Q4 2020 Milltrust Australia Agriculture Commentary

April 30, 2021

BY Milltrust International Group

The last quarter of 2020 was just as eventful as the first three quarters for Australian agriculture, due to a La Nina event driving wetter than average conditions in most regions and spurring a significant surge in production; ongoing Covid-19 disruption; and escalating trade tensions between Australia and China.

A persistent La Nina event has continued to produce wetter than average conditions in most regions. Favourable weather has seen water storage sites replenished and produced productive growing conditions across most commodity classes.

Trade relations between Australia and China have been in the spotlight for much of 2020. From lobster to wine and barley to beef, there is an emerging pattern of scrutiny and disruption to exporters which has the potential to impact other industries. As a result, Australian export industries have been looking to deepen ties with alternative markets, decreasing the reliance on China, in the Indo-Pacific region. To this end Australia is a signatory to the Regional Comprehensive Economic Partnership (RCEP), which includes 15 countries. China is included in RCEP, as is Japan, Australia’s second largest trading partner. RCEP will likely provide non-tariff advances in trade relationships between the listed countries.

Whilst the Covid-19 pandemic appears far from over and disruptions remain (predominately in the form of labour shortages) there are promising signs for Australia as restrictions ease and domestic demand returns. Food security concerns driven by Covid-19 will likely continue to cause commodity price increases, which will further the fortunes of Australian agriculture.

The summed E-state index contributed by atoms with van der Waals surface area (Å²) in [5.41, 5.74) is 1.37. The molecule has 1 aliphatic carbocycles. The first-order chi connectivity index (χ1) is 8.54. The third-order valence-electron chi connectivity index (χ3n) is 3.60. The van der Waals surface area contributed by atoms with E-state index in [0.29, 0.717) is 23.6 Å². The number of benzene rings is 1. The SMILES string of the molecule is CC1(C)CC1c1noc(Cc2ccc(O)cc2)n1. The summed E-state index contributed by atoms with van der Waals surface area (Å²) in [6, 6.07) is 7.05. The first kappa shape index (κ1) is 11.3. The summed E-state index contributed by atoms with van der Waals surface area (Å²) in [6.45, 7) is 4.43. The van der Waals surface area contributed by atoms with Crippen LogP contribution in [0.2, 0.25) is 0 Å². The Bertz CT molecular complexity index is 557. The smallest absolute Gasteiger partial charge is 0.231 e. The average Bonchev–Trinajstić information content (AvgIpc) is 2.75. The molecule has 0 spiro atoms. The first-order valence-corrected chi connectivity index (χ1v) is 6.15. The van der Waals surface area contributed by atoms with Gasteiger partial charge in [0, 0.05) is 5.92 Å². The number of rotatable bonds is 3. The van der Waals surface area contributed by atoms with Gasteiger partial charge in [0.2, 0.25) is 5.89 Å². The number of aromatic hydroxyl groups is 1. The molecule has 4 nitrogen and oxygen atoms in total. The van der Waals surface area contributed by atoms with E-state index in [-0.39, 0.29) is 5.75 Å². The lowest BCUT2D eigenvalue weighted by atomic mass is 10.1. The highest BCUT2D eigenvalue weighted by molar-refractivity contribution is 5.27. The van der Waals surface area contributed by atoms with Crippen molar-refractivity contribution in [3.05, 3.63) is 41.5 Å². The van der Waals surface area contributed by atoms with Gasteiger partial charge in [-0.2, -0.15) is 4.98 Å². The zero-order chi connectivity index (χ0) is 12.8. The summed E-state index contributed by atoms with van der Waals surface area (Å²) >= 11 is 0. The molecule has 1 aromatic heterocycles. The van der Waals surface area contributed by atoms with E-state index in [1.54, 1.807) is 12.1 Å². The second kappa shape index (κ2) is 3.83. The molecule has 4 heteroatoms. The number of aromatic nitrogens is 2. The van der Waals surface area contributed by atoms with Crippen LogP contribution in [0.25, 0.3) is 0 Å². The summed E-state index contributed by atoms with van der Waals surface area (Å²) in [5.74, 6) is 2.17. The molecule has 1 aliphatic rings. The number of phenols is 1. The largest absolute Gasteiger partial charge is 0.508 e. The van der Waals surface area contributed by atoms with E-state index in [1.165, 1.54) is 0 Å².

Favourable seasonal conditions in 2020 led to an increase in supply for many commodities. Increased rainfall over the summer poses a quality concern for southern grain growers while the wetter conditions decrease the reliance on supplementary feed for the livestock industry.

Australian agriculture continued to perform well across the board, with none of the major agricultural regions experiencing significant value drops due to Covid-19 disruptions (in fact most regions gained in value). The property market is currently very strong with reduced property listings (for sale), increased demand for quality assets across all commodity types and a corresponding increase in the value of assets being transacted.